Tom Jenkins: Final Post, May 8, 2018

NOAA Teacher at Sea
Tom Jenkins
Aboard NOAA Ship Henry B. Bigelow
April 10 – 27, 2018

Mission: Spring Bottom Trawl Survey
Geographic Area: Northeastern U.S. Coast
Date: May 3rd, 2018

Personal Log

When I applied to be a NOAA Teacher at Sea, I really didn’t know what to expect.  To learn more, I read through previous TAS blogs. It seemed that every teacher had a truly unique research cruise experience.  The type of mission, the ship (and it’s crew), and the composition of the science team were among other variables all factoring into their experiences.  To be truthful, the more I read, the more excited (maybe a tad anxious) I became about my upcoming adventure.

The ship that was utilized by the Northeastern Fisheries Science Center to carry out the Spring Bottom Trawl Survey was the Henry B. Bigelow.   Once onboard, I found this vessel so impressive, that I devoted an entire blog to the subject: https://noaateacheratsea.blog/2018/04/16/tom-jenkins-a-day-in-the-life-of-a-teacher-at-sea-april-15-2018/

What I didn’t know at the time was that her crew was equally impressive.  Every single crew member made me feel extremely welcome. The officers on the bridge provided a wonderful overview of how they run the ship, the engineers did a great job of allowing me to explore many of the moving parts within this floating city.  The cooks did an amazing job of providing us with seemingly endless amounts of a wide range of very tasty food. In retrospect, I laugh at the fact that I originally planned to diet during my 18 days at sea!

I was selected for a fisheries cruise.  This meant I would serve as 1 of the 14 member science team aboard the ship (Read more about the Spring Bottom Trawl Survey by reading this blog: https://noaateacheratsea.blog/2018/04/20/tom-jenkins-what-is-a-spring-bottom-trawl-survey-april-20-2018/).

NOAA ship Bigelow cruise tracks over lay on ocean map

NOAA ship Bigelow cruise tracks over lay on ocean map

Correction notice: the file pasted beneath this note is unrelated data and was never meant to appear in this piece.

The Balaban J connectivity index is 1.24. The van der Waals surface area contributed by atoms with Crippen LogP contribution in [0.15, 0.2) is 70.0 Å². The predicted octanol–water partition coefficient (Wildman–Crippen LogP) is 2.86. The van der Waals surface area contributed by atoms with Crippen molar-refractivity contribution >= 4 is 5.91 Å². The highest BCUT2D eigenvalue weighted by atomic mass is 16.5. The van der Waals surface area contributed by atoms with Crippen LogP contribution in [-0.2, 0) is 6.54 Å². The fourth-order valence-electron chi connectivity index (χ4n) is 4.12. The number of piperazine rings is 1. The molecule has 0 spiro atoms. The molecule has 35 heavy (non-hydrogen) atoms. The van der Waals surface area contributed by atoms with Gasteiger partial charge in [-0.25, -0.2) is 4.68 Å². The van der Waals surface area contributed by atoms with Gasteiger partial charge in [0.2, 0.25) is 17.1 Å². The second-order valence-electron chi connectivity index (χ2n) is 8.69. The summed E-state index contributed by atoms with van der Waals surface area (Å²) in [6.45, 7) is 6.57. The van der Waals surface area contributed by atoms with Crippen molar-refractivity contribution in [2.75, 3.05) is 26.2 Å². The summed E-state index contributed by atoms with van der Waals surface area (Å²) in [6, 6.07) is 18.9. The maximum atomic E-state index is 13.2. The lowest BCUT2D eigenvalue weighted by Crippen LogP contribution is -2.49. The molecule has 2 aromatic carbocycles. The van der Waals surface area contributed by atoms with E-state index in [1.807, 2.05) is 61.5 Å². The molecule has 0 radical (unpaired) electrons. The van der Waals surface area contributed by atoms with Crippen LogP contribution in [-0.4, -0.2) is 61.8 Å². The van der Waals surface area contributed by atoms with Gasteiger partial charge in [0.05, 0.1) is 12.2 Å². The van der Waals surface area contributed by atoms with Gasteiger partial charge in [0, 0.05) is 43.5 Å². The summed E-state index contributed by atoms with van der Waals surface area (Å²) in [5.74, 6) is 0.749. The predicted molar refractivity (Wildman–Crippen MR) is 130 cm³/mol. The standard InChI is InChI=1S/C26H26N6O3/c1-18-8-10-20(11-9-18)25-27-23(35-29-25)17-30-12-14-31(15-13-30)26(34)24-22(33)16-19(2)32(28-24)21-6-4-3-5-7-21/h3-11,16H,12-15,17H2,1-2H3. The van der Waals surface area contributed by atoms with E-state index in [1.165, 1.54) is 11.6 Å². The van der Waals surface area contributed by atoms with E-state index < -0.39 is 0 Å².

While I did appreciate that few people have an opportunity to participate in this kind of study,  I couldn’t have imagined just how cool it was really going to be! Not only were there extremely large fish, but there was more diversity than I would have ever thought I would find off the coast of New England.  I found myself fascinated by fairly routine things: the length of a shrimp’s antenna, the dining habits of a lamprey, a skate’s eye, and the locomotion of an octopus. And that laundry list doesn’t even include the phronima that we found.  Did you know this intriguing little amphipod served as the inspiration for the namesake of the Alien movie franchise!? Obviously, I was able to witness wonders both large and small which stirred my intellectual curiosity and has inspired me to think of clever ways in which to incorporate these highly specialized adaptations into my curriculum.

After spending 16 nights aboard the Bigelow, I am convinced it’s the people that make the mission.  Not only was the ship’s crew great, but the science team was phenomenal! I can’t underestimate the value of this last statement as these were the people that shared almost every moment of my odyssey.  Without exception, they were knowledgeable, passionate, and all-around good people. I was encouraged to slow down as to better admire nature’s wonders. They were patient and took the time to explain ideas that would help me understand their scientific process.  These teachers helped me write blogs, answer my student’s questions, create video segments for an upcoming www.teachingchannel.org video, as well as brainstorm units of instruction for my classroom.  Their kindness as well as the aforementioned interactions quickly transitioned my initial role as an outsider (that was afraid to slow down the team) a to true member of the team that was also one of the gang.

To say my time spent as a Teacher at Sea was an incredible experience would be an understatement.   This immersive experience pushed me to grow in numerous ways. Thanks to this program, I am re-energized and find myself looking ahead to next school year.  While spending a significant amount time away from both my loved ones and students was a challenge, it was an adventure that I will never forget.

Me standing on the deck of NOAA ship Bigelow in front of a sunrise 

Me standing on the deck of NOAA ship Bigelow in front of a sunrise